Use those muscles. Do something. Anything. I’m not asking you to become a marathon runner or a weightlifter. But I am asking that you do something active. You will learn to enjoy it, and you’ll definitely appreciate it. Best of all, your heart will be better for it, and it’ll even help you psychologically.

Abandon the Blame Game

Making excuses is easy. Blaming others is easy.

Back when my shoulder wasn’t hurt and I was weightlifting 4x a week.

“I gained weight because I had a kid.”

“I gained weight because I got out of the service and stopped running.”

“I got out of shape because I hurt my foot and never got back into it.”

“I am genetically predisposed to being overweight.”

“I am overweight because I can’t exercise, and I have very limited mobility.”

Blaming anything or anyone at all is easier than taking responsibility for your own health and fitness. The truth is that you don’t need to exercise to be at a healthier weight (and healthier weight means not obese). I know that there’s a huge movement afoot to accept all body types, and I agree that not everyone can have the thin and slender look, but there’s a difference between a healthy weight and an unhealthy weight despite looks. But getting to a healthy weight can be accomplished through a few simple (and I didn’t say easy) steps:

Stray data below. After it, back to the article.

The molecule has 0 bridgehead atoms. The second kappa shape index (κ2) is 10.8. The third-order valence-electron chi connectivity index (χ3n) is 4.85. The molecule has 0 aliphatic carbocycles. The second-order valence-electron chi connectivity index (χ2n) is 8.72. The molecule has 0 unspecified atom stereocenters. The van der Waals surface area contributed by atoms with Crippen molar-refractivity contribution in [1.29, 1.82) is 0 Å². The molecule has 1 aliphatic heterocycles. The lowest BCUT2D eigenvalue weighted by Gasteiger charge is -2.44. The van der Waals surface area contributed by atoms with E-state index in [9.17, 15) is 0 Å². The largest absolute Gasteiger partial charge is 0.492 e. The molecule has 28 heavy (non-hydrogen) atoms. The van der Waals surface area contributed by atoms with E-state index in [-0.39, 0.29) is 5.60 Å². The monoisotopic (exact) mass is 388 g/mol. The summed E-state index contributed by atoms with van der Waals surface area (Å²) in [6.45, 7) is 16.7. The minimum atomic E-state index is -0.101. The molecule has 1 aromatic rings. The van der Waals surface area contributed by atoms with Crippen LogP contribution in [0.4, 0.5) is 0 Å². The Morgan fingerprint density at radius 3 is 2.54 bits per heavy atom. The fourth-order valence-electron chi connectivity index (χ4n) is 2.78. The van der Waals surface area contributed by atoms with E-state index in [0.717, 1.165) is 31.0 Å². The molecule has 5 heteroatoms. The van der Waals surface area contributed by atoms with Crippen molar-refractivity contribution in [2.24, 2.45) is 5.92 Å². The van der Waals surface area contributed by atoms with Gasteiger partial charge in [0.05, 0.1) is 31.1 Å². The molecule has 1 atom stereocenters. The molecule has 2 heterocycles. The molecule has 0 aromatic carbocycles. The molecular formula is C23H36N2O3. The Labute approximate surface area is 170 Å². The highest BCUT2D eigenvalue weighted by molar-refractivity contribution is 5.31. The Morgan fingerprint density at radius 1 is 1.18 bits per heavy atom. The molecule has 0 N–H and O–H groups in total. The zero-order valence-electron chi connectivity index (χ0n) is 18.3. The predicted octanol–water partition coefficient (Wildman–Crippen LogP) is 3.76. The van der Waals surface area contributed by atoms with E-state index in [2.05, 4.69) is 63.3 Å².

• Cut grains, dairy, legumes, alcohol, and anything with added sugars (aka Whole30 or Paleo Diet).
  • Get at least 7 hours of sleep a night (may vary +/- 1.5 hours for some people).
  • If you can, do some exercise. You don’t need to be a gym rat or become a heavy-duty runner. Just something active for 30 minutes, three times a week.
  • Persevere. Do what it takes to resist temptation and stick with the plan.
  • NO SABOTAGE. That means no cheat meals, cheat days, etc.

Don’t be a victim. Don’t play the victim. Take responsibility for yourself and your health and do what it takes to get it done. You can be healthier by eating right. The list of people who have turned their health, weight, and fitness around is growing in my personal circle of friends. I was not an anomaly. My wife is not an anomaly. We are the average people putting in average work and getting normal results. You can get the exact same results by being honest and doing the requisite work.